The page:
GES159 - Old St Magistrates Court, London
Having seen some pictures by other explorers on Facebook, I was keen to have a look myself. I asked GE075 if she was about, and we headed over the following evening. We knew the Occupy movement were here, but not as to whether they would let us in, or if we could get in. We opted for finding our own way in, and went to climb a gate at the back. However, as we were about to ascend, a door opened in the gate to reveal a chap with unwashed hair and a camouflage jacket on. He was happy to let us in and take some shots. Easiest access ever.
The main entrance gave way to these rather nice double flight stairs and wood panelled hall.
The stained glass windows have the royal seal of King Edward VII, showing the windows are over a 100 years old, from when the court was built in 1908.
The lit up stained glass dome above the stairs, shows how well civic buildings used to be made.
In the centre of the tiled mosaic in front of the stairs, are the initials MP (the P sits in the middle of the M), standing for Metropolitan Police. The central wooden doors lead down a few steps to the main doors to the Court. The entrance to the cells area is on the right side of the stairs and past the camera.
The reception area for the court. The door on the right leads through to the main court. The reception area is in the centre, and the access from the main hall above, is on the left.
The main court, with a bunch of odd lookalikes.
Looking the opposite way from the photo above but one of the reception area, the ominous black bars lead through to the cells. The ceiling skylight is also suitably sealed. A holding cell sits with the door open and light on inside.
What at times must be quite a busy court, what with the number of cells.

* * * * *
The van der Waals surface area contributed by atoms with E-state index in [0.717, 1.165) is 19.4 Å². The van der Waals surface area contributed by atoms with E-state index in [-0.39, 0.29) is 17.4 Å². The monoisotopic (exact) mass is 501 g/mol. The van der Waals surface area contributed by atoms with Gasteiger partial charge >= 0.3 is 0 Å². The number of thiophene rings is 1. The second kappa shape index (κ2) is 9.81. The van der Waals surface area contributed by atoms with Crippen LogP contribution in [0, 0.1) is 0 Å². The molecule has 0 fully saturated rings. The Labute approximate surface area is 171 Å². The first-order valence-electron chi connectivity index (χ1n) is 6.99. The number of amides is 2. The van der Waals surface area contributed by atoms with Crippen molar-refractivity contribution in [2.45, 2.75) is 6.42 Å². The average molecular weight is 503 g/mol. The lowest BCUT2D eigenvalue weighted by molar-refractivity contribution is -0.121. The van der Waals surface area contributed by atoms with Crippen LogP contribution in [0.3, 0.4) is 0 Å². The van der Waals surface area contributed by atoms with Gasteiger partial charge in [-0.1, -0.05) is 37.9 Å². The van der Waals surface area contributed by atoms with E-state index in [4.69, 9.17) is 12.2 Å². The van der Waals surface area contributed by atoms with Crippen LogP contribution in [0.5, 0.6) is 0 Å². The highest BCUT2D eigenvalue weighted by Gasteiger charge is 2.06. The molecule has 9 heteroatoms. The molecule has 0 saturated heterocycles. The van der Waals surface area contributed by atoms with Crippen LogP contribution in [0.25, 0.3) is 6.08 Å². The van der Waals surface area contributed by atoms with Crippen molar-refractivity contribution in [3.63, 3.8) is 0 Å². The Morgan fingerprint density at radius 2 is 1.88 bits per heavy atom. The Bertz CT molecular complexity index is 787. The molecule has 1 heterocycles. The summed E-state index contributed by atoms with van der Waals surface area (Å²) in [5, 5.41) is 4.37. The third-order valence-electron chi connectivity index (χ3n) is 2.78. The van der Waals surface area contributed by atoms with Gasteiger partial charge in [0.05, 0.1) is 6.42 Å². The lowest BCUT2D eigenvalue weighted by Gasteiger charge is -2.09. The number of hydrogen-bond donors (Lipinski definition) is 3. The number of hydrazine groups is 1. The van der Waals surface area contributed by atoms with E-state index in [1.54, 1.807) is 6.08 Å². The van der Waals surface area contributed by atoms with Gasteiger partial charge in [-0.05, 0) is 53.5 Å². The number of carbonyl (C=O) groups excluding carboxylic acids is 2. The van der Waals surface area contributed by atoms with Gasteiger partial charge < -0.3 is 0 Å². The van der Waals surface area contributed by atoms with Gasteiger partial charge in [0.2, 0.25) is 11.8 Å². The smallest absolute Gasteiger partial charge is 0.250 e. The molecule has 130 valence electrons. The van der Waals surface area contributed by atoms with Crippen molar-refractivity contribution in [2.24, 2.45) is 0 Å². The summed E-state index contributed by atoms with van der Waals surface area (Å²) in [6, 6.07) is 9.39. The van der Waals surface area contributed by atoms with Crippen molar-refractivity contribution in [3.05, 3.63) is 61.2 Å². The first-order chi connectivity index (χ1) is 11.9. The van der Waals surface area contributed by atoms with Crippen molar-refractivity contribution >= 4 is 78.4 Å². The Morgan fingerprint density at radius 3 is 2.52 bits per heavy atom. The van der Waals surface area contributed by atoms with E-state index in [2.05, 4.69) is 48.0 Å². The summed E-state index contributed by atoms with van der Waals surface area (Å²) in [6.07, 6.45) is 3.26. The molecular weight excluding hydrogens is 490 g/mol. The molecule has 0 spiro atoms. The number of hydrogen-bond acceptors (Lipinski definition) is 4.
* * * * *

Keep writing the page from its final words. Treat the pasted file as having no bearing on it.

The occupy movement had labelled up the cells with the names of scumbags from the world of banking and politics. Tony Blair had a cell, something I'd love to see, although preferably in the Hague for War Crimes.
The cells were in quite a dilapidated state after many years of neglect. The cells don't offer much in the way of privacy either!
A secure room for what might have been payment of fines or registration or something. Devoid of detail other than a talking hatch, it's difficult to tell.
Outside the cell area, a set of stairs lead up through a secure gate to the upper floor. A smaller courtroom sits up there.
After finishing off looking around downstairs, it was time to hit the roof. I was told not to go on the active Police station's bit of the roof. I wasn't quite sure which bit that was, so chose to just do what I wanted as normal. I wasn't too happy stood on the chimney stack, as it was pretty windy the day GE075 and I went, and there's a sheer drop down to the pavement.
Civic pride, Shoreditch Town Hall. Sadly buildings like this just don't occur any more
A close up of the city, and it was time to leave the cold and windy roof to return for some warmth. Dodging squatter carrying a baby, it was down the stairs, where the chap in the camouflage let us out. I gave him a tenner towards the cause, and returned to the street. Bidding GE075 farewell, I headed off to central London for another explore, this time solo due to the risks.
Cheers to GE075 for being the usual delightful bouncy company. And to the Occupy movement, may your efforts continue and succeed!